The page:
Craig Weber

Working around ext4 on MacOS

One of the maddening things about MacOS is that it lacks ext4 file system support. This is a bummer because I use ext4 on many of my external hard drives as well as boot volumes for various headless Linux machines. Once in a while, these boot drives become corrupted (due to user error) and I find myself wanting to mount the file system on another system to repair the error. Ideally I can just pop it in a SATA<->USB adapter and mount it on my Mac, but alas…

There is a read-only ext4 FUSE driver for MacOS installable via Homebrew, but that’s not going to help us repair a bad volume. I could install some virtual machine manager, bootstrap a machine, figure out how to share the host USB devices, etc, but that seems like a lot of work. If I recall correctly, there are also paid ext4 FUSE drivers, but I’m cheap.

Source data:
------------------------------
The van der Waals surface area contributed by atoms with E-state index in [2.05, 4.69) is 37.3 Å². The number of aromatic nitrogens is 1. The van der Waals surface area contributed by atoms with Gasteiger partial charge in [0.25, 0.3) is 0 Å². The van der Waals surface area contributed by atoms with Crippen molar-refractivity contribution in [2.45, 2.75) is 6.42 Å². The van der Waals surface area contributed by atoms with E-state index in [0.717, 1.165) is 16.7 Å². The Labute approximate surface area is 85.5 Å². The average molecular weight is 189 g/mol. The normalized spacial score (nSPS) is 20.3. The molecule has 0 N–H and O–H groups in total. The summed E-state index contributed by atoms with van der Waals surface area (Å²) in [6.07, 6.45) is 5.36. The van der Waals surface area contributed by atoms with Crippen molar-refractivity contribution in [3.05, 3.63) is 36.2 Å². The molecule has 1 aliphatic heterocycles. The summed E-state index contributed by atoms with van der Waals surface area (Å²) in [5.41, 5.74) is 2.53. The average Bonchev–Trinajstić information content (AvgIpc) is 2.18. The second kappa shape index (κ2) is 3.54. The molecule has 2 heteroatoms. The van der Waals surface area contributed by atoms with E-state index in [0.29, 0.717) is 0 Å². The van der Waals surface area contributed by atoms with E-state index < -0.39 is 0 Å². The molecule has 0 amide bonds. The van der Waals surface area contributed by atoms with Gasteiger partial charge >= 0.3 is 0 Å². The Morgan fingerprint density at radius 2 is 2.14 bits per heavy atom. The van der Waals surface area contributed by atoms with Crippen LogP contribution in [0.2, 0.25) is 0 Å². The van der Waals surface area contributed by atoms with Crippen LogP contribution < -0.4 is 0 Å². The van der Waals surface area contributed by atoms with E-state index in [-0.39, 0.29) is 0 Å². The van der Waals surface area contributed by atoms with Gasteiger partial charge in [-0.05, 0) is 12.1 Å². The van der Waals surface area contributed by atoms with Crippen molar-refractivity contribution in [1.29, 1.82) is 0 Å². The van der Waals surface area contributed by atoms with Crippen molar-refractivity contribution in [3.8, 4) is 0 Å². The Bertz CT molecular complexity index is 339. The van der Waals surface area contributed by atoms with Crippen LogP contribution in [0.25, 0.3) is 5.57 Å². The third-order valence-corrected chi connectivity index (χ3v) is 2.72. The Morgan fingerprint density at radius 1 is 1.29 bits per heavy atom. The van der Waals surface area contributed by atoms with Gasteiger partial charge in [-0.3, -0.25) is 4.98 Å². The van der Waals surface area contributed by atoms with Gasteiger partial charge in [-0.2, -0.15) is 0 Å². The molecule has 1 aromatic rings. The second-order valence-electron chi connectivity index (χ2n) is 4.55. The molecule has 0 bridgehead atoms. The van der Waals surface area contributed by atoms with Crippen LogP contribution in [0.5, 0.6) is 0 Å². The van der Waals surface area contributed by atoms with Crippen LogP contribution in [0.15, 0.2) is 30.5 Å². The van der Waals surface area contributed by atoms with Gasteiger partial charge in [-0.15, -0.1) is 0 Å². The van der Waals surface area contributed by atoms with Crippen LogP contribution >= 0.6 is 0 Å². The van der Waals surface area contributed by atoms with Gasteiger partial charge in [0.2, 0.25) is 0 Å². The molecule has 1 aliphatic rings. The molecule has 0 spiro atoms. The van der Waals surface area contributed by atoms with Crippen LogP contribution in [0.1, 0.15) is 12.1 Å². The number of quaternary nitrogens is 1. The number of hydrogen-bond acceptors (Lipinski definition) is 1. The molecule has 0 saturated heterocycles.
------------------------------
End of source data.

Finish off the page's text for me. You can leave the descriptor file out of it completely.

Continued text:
What has worked for me is connecting the disk to a Raspberry Pi via my SATA<->USB adapter, SSHing onto the Pi from my MacBook, and mounting the drive that way. And in case of long-running processes (like reformatting the drive), to avoid the MacBook falling asleep or anything else that might drop the SSH session, we can use nohup to keep the process alive (e.g., sudo nohup mkfs -t ext4 /dev/sda1).

Of course, SSHing through a Raspberry Pi is only convenient if you have a Raspberry Pi up and running and configured for SSH already. For everyone else, Virtual Box is probably the way to go.